If this discussion doesn’t inspire confidence, it might be worth looking into tenant insurance for some added protection. Signing up for short-term options with services such as Duuo ensures your valuables and assets are covered in the event of a party when you’re out of town or fall victim to a roommate accident. Better safe than sorry.

3) Use it as an opportunity to meet new people

There are hundreds of reasons you may need to start living with strangers.

You could be doing it to save money. You might be fresh out of a relationship. You might have arrived in a new city for the first time.

Whatever your reason for opting for shared accommodation, moving in with strangers is a great way to meet new people and commemorate a fresh start. A constantly rotating cast of roommates might sound like a hard way to make connections, but you’re unlikely to ever get that opportunity to meet new people again.

Don’t be a hermit who hides away in their room all day and night. Some alone time is important for recharging your batteries, but you’ll soon regret that chance you had to make new friends of different ages and different backgrounds. And don’t worry about what happens when they decide to move out, you can still stay in touch and soon have a new person to get to know all over again.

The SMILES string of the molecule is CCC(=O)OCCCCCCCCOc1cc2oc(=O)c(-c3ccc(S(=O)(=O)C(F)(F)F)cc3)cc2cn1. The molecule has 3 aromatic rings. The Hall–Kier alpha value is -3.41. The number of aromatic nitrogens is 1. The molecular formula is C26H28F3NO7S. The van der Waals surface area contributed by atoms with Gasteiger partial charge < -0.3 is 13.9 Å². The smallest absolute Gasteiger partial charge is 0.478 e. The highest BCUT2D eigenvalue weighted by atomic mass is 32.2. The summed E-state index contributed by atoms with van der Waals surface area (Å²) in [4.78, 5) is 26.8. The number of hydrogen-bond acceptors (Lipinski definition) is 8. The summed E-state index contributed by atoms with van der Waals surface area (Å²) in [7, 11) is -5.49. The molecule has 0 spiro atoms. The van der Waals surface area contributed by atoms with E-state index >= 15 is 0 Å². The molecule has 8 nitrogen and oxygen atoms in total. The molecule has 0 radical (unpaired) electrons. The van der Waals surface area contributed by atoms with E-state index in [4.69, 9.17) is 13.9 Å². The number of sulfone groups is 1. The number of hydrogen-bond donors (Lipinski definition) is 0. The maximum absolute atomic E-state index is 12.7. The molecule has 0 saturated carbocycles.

borrowing money from friends

4) Take the natural approach

That being said, there are bad ways to try and make connections with your roommates.

Anyone who’s lived in a shared property knows the downside of organization.

We’re not talking about cleaning duty rotation. We’re talking about organized fun.

While movie nights and shared meals work for some, most roommate situations thrive out of more natural interactions. Just happening to be in the kitchen at the same time, or catching the end of a movie with them when you get back from a date. These little things are home strangers bond in a home, much more so than being forced to play games every Sunday night.

People in shared homes live very busy, individualistic lives. You can’t force them to be your friends and if that’s what you’re looking for from a roommate, this might not be the house for you.

5) Find more permanent options

Tired of losing a roommate every six months? Consider ditching the Spare Room and Gumtree approach and finding some more permanent options.

That could be:

  • A friend
  • A work colleague
  • A sibling
  • Someone you volunteer with
  • A roommate’s partner (although this comes with its own risks as Refinery29 can attest to)

While living with people you know presents its own challenges, it can often be easier than sharing close quarters with a different stranger every six months. If you know you’ll have an empty slot coming up, consider asking around to gauge interest.

There’s a fine line to balance when it comes to living with strangers, especially when you have to refresh your boundaries every six months. But, remember this is your home as much as it is anyone else’s and you should stand up for yourself. This might be only temporary, but it’s important to feel as comfortable as possible.